Posted on 06. Dec, 2009 by in Toolkit
Busting the polyps’ “s” myth and identifying separately billable nasal specimens could add hundreds of dollars to a pathology claim. Make sure you’re not falling into two common coding traps by trying your hand at these two questions; then checking your answers.
Question 1: The lab receives the following tissue individually labeled by the surgeon: right septum polyp, left septum polyp, and left lateral nasal polyp. The pathologist microscopically examines representative portions of tissue from each sample and individually reports each specimen as “nasal polyps.” How should you code the case?
Question 2: The pathologist receives tissue in one container labeled “sinus contents and turbinates” for a patient with a clinical diagnosis of chronic sinusitis. The material consists of two strips of mucosal lining, bits of cartilage, and bony tissue that’s grossly consistent with turbinates. The gross description mentions decalcification of the bony material prior to embedding. The pathologist returns a microscopic diagnosis of “nasal mucocele cyst.”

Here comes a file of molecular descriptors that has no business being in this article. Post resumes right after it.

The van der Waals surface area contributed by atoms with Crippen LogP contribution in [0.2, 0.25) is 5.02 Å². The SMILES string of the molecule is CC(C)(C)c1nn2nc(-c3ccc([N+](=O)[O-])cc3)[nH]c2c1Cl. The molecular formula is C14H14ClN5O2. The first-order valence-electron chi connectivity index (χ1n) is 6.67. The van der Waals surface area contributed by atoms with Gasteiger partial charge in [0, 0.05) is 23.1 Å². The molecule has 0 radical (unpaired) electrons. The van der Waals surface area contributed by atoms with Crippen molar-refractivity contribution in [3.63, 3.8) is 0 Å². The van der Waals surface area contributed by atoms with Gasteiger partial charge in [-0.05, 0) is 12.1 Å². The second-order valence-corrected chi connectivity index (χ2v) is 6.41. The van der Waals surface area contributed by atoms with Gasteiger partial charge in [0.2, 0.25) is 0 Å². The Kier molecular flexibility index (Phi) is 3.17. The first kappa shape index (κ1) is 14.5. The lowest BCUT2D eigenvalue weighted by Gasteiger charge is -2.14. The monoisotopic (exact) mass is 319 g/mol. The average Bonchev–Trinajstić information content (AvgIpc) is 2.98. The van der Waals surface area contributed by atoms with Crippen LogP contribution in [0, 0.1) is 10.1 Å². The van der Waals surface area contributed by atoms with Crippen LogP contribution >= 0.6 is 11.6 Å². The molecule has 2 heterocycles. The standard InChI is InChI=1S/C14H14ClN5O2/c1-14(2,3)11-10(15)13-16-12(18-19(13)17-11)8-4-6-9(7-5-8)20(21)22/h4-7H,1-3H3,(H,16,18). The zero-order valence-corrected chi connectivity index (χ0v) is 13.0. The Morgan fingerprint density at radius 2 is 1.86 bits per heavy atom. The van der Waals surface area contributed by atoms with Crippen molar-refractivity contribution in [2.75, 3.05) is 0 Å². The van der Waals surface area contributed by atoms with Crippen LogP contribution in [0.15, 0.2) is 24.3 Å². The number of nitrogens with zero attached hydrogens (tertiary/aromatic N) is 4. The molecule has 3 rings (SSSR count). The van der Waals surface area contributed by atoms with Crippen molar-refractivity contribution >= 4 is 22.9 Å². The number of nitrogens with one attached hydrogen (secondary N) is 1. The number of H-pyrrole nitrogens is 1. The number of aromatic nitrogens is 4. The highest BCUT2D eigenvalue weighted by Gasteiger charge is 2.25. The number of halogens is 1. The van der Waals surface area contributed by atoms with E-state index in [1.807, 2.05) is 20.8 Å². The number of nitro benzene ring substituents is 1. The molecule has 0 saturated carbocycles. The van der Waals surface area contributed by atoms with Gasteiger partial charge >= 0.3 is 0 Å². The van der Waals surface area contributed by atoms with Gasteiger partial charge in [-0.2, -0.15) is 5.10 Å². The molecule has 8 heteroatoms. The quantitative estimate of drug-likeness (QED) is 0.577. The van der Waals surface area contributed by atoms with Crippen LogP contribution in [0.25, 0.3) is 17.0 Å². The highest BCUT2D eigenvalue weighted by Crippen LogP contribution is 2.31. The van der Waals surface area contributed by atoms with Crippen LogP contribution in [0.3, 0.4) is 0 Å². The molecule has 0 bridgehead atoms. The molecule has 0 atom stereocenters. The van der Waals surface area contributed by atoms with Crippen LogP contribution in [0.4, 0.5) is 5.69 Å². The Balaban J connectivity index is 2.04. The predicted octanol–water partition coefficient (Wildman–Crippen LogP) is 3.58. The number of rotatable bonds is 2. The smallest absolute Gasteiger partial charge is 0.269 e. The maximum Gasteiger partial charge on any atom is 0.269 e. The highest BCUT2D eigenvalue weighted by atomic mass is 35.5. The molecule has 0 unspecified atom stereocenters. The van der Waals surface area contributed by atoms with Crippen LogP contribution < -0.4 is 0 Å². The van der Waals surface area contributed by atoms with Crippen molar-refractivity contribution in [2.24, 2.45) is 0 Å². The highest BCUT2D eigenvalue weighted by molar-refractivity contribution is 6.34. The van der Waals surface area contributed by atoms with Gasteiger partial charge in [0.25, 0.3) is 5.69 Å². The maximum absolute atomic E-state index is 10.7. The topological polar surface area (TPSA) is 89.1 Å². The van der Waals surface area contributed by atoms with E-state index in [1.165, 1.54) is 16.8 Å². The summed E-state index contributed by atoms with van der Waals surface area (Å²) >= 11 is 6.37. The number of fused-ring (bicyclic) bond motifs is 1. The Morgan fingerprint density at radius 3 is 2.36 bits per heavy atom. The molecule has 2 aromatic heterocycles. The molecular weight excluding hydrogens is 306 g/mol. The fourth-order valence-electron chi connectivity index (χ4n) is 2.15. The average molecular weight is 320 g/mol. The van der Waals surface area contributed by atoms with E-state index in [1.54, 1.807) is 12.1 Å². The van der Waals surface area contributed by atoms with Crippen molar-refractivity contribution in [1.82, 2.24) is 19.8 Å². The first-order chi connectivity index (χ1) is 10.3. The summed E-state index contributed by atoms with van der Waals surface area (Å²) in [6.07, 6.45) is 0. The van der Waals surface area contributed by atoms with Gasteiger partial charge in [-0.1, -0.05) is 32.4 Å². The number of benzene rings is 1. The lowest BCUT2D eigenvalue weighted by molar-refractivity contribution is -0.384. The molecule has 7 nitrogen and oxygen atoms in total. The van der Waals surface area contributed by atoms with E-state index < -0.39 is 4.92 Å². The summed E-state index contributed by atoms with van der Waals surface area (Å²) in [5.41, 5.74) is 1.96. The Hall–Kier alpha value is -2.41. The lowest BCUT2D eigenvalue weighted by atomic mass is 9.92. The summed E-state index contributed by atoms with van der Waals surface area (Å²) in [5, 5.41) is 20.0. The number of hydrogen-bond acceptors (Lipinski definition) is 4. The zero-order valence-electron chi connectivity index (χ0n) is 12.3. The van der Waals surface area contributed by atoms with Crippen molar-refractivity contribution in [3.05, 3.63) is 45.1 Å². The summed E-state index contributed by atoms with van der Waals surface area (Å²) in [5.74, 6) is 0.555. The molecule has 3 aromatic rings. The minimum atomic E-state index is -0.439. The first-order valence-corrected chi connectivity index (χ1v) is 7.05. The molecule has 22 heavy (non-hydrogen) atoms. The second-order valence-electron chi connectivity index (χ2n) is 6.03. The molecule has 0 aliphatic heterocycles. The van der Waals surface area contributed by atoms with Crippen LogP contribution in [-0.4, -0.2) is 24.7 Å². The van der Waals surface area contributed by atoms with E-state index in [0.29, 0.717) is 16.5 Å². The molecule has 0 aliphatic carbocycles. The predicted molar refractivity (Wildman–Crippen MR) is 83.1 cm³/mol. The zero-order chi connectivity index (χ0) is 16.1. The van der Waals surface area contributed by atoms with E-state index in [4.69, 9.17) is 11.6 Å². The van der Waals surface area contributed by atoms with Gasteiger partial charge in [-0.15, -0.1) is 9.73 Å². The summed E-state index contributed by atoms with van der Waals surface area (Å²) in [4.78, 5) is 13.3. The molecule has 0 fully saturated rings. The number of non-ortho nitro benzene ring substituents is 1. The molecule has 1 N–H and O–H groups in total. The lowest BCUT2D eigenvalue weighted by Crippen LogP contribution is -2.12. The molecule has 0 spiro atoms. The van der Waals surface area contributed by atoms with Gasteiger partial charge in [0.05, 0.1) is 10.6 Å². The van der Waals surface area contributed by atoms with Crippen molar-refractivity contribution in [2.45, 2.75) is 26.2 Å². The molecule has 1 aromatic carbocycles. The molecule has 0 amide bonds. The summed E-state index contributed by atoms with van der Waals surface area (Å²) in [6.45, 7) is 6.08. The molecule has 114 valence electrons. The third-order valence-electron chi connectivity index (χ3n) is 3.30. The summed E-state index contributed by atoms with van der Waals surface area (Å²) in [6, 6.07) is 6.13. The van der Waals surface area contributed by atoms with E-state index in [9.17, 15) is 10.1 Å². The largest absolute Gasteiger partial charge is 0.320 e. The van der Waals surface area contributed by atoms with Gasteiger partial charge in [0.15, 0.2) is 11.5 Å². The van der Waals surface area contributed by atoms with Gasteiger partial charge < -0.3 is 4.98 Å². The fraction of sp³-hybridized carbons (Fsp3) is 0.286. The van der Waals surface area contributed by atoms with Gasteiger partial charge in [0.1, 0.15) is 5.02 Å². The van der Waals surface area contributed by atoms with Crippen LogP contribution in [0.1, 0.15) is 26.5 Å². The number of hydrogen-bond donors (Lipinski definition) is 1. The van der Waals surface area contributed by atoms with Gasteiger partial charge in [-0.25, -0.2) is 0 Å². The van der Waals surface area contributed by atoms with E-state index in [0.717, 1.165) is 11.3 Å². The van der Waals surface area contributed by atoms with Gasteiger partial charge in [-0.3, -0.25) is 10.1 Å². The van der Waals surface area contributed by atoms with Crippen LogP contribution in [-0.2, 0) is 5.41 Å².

What are the CPT and ICD-9 codes for this case?
Did you Lose $125? Check your quiz answers below to find out …
Answer 1: Because the surgeon separately identified, and the pathologist separately diagnosed, three distinct nasal polyp specimens, you should code this case as three units of 88304 (Level III — Surgical pathology, gross and microscopic examination, polyps, inflammatory — nasal/sinusoidal).
By avoiding the “plural” pitfall — erroneously assuming that “polyps” in the CPT code descriptor means you must bundle all polyps as one specimen — you avoid losing almost $125 for your practice (based on 2009 physician fee schedule national non-facility total global relative value units).
Answer 2: You should charge this case using a single CPT code for the gross and microscopic pathology exam. Because “sinus contents” is an...
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